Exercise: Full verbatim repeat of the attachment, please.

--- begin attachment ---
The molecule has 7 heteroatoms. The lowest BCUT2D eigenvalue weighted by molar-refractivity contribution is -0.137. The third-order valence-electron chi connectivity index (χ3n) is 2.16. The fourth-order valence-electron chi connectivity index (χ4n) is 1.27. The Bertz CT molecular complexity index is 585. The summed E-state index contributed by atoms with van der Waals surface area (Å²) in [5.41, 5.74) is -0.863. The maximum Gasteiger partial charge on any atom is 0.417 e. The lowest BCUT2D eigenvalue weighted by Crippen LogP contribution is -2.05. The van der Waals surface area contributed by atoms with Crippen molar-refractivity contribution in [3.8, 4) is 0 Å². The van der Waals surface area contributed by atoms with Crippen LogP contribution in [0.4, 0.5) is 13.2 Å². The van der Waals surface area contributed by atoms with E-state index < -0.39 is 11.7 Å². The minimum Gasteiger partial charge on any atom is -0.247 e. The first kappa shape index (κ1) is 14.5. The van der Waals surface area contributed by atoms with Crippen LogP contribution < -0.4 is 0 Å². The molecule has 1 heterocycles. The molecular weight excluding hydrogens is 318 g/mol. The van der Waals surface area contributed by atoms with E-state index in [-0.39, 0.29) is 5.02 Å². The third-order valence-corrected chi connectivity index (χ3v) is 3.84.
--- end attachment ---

The molecule has 7 heteroatoms. The lowest BCUT2D eigenvalue weighted by molar-refractivity contribution is -0.137. The third-order valence-electron chi connectivity index (χ3n) is 2.16. The fourth-order valence-electron chi connectivity index (χ4n) is 1.27. The Bertz CT molecular complexity index is 585. The summed E-state index contributed by atoms with van der Waals surface area (Å²) in [5.41, 5.74) is -0.863. The maximum Gasteiger partial charge on any atom is 0.417 e. The lowest BCUT2D eigenvalue weighted by Crippen LogP contribution is -2.05. The van der Waals surface area contributed by atoms with Crippen molar-refractivity contribution in [3.8, 4) is 0 Å². The van der Waals surface area contributed by atoms with Crippen LogP contribution in [0.4, 0.5) is 13.2 Å². The van der Waals surface area contributed by atoms with E-state index < -0.39 is 11.7 Å². The minimum Gasteiger partial charge on any atom is -0.247 e. The first kappa shape index (κ1) is 14.5. The van der Waals surface area contributed by atoms with Crippen LogP contribution < -0.4 is 0 Å². The molecule has 1 heterocycles. The molecular weight excluding hydrogens is 318 g/mol. The van der Waals surface area contributed by atoms with E-state index in [-0.39, 0.29) is 5.02 Å². The third-order valence-corrected chi connectivity index (χ3v) is 3.84.